11. Set an hostname for the VM (debian-n64).
  12. Clic on Continue.
  13. Set a domain name (empty for me).
  14. Clic on Continue.
  15. Set a password for root user. Don't forget it!
  16. Clic on Continue.
  17. Set a new user (alex) and the associated password. DON'T FORGET IT, because this password will be asked when using sudo command !
  18. Clic on Continue.
  19. Select the method for partitioning file system (Guided - use entire disk). I recommend the simplest method for VM use.
  20. Clic on Continue.
  21. Select the only disk available.
  22. Clic on Continue.
  23. Select partition disk (only one partition). I do not recommend Separate /home partition which broke the installation for me.
  24. Clic on Continue.
  25. Clic on Continue.
  26. Answer yes to format the disk.
  27. Clic on Continue.
  28. At this point, the Debian base system is about to be installed.
  29. Answer no for adding more Debian repositories (the default one is sufficient).
  30. Clic on Continue.
  31. Select the Debian Mirror (France).
  32. Clic on Continue.
  33. Select the Debian Mirror (
  34. Clic on Continue.
  35. Select the proxy if needed (no proxy for me).
  36. Clic on Continue.
  37. Answer for participating to Debian packet statistics (no).
  38. Clic on Continue.
  39. Select the desktop environnement (default).
  40. Clic on Continue.
  41. Now, you'll have to wait a little when installing all the Debian packet (~1500).
  42. Answer yes to install the GRUB.
  43. Clic on Continue.
  44. Select the location of GRUB : MBR of /dev/sda1.
  45. Clic on Continue.

That's all !

The VM will reboot after that, and the log menu is displayed :

Log menu

Configuring the Debian virtual machine

Enable common alias

I use all the time the alias ll which is not directly available.
To have that, open a terminal and type : vi ~/.bashrc.
Now, uncomment the alias by removing the character #.
Start a new shell : bash

Become a sudoer

To be able to use sudo command, you've to be in the sudoers list. For that, in a terminal :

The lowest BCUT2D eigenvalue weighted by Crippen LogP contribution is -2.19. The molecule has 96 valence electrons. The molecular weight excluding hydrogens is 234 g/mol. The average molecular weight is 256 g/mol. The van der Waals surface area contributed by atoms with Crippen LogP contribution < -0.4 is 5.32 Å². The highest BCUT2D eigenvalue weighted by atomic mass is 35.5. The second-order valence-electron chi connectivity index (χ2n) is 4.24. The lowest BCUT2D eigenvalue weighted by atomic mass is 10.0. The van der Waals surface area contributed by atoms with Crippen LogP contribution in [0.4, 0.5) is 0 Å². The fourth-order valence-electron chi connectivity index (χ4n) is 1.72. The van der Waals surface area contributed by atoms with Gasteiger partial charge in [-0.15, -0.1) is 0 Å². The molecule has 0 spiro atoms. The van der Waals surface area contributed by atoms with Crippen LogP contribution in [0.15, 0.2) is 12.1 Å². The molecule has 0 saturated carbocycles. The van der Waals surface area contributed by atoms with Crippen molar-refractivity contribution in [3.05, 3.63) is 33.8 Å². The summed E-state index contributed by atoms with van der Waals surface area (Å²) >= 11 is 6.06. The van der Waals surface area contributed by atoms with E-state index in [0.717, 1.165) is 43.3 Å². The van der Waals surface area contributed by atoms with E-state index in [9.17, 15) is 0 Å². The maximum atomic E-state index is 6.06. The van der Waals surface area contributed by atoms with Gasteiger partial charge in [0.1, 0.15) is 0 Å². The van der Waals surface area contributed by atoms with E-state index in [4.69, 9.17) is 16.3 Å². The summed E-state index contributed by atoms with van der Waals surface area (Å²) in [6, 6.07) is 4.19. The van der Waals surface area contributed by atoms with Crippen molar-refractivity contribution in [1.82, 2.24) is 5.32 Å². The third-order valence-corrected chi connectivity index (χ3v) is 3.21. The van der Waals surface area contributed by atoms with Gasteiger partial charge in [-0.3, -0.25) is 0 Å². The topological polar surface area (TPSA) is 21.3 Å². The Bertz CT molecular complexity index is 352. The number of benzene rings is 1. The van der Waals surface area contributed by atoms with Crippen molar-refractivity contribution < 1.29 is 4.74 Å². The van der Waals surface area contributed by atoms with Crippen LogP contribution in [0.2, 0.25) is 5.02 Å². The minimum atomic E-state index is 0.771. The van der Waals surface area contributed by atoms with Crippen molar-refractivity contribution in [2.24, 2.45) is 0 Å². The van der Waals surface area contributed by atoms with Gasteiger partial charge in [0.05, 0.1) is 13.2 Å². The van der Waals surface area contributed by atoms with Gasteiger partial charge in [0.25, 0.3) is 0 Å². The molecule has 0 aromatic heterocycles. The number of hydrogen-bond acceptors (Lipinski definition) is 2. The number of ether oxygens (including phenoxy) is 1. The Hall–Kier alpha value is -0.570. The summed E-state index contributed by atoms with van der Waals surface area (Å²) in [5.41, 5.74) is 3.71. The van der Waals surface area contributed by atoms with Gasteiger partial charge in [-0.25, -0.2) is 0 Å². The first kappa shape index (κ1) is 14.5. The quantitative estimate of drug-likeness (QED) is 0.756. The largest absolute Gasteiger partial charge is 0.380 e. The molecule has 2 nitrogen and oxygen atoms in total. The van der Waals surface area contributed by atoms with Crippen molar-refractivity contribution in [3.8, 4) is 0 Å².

1. Log as root : su -
  2. Type the root password, set during the installation process.
  3. Edit the sudoers file : visudo. It opens nano as default editor.
  4. Add the following line, to add your username (alex for me) :
alex     ALL=(ALL:ALL) ALL`
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  1. Save and quit the editor.
  2. quit the root session : exit.

Share a host/guest folder

On the host machine (Windows, VM is powered off), in the VMware Player main menu :

  1. Select the virtual machine, on the list.
  2. Clic on Edit virtual machine settings.
  3. Clic on Options tab.
  4. Clic on Shared Folders.
  5. Select Always enabled radio button.
  6. Add a folder, and keep in memory the name.

Now start the VM and open a terminal :

  1. Edit the fstab file which list mount configuration when the OS is launched : vi /etc/fstab
  2. Add the following line :
.host:/share    /home/alex/share    fuse.vmhgfs-fuse    allow_other,uid=1000,gid=1000    0    0
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Remarks :

  • the local folder /home/alex/share will contain the share folder on the VM. It has to be created using mkdir
  • the string after .host:/ is the name set in the VM Player configuration (for me : share).

Next episode

Ok, now I've a Debian virtual machine configured.
Next step will be to build an environnement to compile N64 programs using the official SDK!